The Boyfriend Games

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20- Let's Not

“You really went big,” I breathed as I took in the scene before me.

“Well, I only have one first date with you, I was hoping to catch your eye.” Rye replied. After paintball, he had taken me to a little restaurant—but that wasn’t the impressive part. The back area where customers could normally sit in the outside yard was lit up by lights strung overhead. A table set for two was in the middle, the tablecloth white and looking almost like it were glowing with this lighting. The waiters were dressed in black and awaiting our arrival, towels draped on their arms like in the movies. Once they helped us sit (pointlessly, I might add), they took our drink and food orders and retreated back into the building.

“So, tell me about yourself. Got any siblings?” Rye started the conversation.

“Oh, no.” I snorted shaking my head. “My parents wouldn’t be able to handle that much sass. You see, it happens to run in the blood.”

“And I suppose you have this sass blood too?” he questioned, leaning forward on the table.

I matched his movements. “Coursing like a fire.” I sat back. “So what about you, any siblings?”

“One, a sister.” The first image that came to mind was Rye running around a green yard, chasing a little girl with bows in her hair. Giggling, her petite face was glowing with innocence and joy.

“She must be adorable,” I commented.

It was Rye’s time to laugh. “I wish. She’s 23 and chooses to remind me everyday how much she ′woves her whittle bruver.′ It’s madness!” He didn’t fail to include air quotes on the baby talk section.

“I bet that got annoying quick,” I said.

“You don’t know the half of it,” he said. Then his face turned more serious. “But I really do love her. She’s been through so much, stuff I wish wouldn’t have happened, but I guess I can’t prevent everything.”

“No one can. What matters is that you stay by her side through it all; that’s all anyone in a hard time can ask for, an ear to listen and a shoulder to cry on. Now cheer up champ, looks like I’m the one bringing you down.” I pulled away from topic before I got too far invested; I didn’t want to relive those bad days. Fortunately, my comment got Rye to smile and soon enough our food came along to help boost the mood even more. Rye and I spent the rest of the night in pleasant conversation, his wit nearly matching my own.

Saturday came. A day of relaxation. A day to drown in the art of nothingness. I was finally done with Stage One, a fact I was perfectly okay celebrating by myself. Get some ice cream, I’ll cut up a piece of construction paper for make-shift confetti and boom, celebration. Keyword: alone.

Amanda, however, had different plans. The doorbell rang around noon as I was eating my lunch consisting of a sandwich and a side of cut up peaches. Man, I love me some peaches.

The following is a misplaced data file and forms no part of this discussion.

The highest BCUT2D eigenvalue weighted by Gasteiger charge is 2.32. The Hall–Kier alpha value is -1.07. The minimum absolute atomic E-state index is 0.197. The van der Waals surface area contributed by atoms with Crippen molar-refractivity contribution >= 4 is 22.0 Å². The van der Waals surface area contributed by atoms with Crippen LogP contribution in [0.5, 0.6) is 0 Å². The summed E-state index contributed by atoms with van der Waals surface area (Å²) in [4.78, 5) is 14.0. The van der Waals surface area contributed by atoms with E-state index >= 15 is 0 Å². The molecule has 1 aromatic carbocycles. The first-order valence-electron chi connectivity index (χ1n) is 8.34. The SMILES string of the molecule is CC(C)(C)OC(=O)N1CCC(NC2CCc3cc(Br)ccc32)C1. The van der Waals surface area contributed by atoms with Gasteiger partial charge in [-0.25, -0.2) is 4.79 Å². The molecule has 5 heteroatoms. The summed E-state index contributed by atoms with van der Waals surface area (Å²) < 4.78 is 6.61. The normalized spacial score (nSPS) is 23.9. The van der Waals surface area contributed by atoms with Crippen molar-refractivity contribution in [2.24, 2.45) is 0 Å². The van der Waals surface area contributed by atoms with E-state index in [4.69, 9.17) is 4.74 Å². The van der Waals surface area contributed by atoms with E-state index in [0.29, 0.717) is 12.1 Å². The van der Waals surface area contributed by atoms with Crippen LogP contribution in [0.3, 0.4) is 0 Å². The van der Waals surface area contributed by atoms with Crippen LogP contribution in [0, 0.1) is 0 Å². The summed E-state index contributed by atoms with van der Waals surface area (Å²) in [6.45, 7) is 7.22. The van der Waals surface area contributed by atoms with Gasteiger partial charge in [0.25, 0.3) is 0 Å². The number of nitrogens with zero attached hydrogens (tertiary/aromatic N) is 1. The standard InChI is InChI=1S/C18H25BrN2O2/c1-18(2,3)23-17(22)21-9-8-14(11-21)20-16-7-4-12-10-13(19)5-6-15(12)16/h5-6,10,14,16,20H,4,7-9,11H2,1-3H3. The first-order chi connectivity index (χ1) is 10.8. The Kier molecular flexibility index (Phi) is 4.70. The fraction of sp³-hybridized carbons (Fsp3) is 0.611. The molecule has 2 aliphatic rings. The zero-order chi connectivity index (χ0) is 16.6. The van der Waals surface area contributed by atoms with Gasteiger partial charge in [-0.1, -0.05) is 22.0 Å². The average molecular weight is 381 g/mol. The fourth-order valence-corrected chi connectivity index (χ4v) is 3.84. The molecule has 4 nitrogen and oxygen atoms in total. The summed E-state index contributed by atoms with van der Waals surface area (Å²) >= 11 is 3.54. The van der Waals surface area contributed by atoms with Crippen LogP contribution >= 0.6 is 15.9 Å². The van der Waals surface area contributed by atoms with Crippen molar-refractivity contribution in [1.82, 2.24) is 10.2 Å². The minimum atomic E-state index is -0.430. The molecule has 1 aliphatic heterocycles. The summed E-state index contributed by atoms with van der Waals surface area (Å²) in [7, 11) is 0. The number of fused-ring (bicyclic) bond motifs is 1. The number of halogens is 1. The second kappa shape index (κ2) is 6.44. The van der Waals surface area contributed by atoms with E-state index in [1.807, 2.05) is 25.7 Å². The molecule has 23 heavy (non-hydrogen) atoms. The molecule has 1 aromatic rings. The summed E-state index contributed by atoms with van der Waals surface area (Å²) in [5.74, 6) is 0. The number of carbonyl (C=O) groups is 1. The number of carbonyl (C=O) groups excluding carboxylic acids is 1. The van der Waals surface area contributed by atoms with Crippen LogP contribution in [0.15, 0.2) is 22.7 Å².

“Well hello, Amanda,” my mom said as the girl didn’t wait for an answer before barging right in. I guess that’s what we get for being close friends.

“Hi Mrs. T,” she replied dutifully before snapping her fingers at me. “Remember the party tonight? Come on, grab your stuff and let’s go.”

“Let’s not,” I said frowning.

“Let’s do. If you’re in this ’til the end, you just have to go all or nothing.”

“Then I choose nothing,” I told her. “There’s the door, bye.”

“Thera,” my mother spoke up in her I’m-warning-you-even-though-you-know-I-won’t-do-anything-but-listen-to-me-anyway voice. I heaved a huge sigh.

“Fine, but I’m finishing my lunch first. Food before rude.”

She tried to rush me, which just resulted in it taking longer. If I had to keep stopping to reprimand the child, how ever was I expected to keep eating? That, and the fact that I ended up making two more sandwiches. (They were small. Don’t judge me when I’m hungry.)

When I finally threw away my plate, Amanda jumped up from her chair and dragged me all the way to my room.

“Whoa, chill!” I told her, but she wouldn’t have it. I guess she was tired of waiting on me.

“Put on something nice,” she demanded. I looked down at my clothes.

“Hey! What’s wrong with what I’m wearing?”

She scoffed like I was one of those delusional people and she was the queen of style coming to help her subjects. “Just pick something else, dear.” I rolled my eyes when she wasn’t looking and did as I was told. Running to the bathroom quickly, I changed into what I hoped she would consider ‘better’.

“You know what, just wait. I’ll get you dressed at my house.”

“No way!” I protested. “You made me wear a dress last time, it’s not gonna happen again.”


“Silence!” Amanda frowned at me, disapproving.

“Alright, you win. Wear your jeans,” she finally agreed after a tense (yet not) stare off.

I became even more grateful for my clothing victory when we arrived at her house and I saw that there were some games set up outside.

“So what is this party even for Amanda?” I asked.

“To celebrate the end of Stage One of course,” was her response. “Also, today is the day we start making the videos! I’ll be interviewing each person tonight.”

Oh joy, I thought as I began to sulk. I didn’t want to be in any stupid videos. Especially if I have to talk about all of the dates. I mean, isn’t the point of a date so that it’s in between two people and not the rest of the world?

“Well, we’d better hurry and finish setting up before the first guests get here.” Amanda hopped out of her car and scurried toward the house with a smile on her face.

“Yeah, wouldn’t want to disappoint them,” I mumbled.

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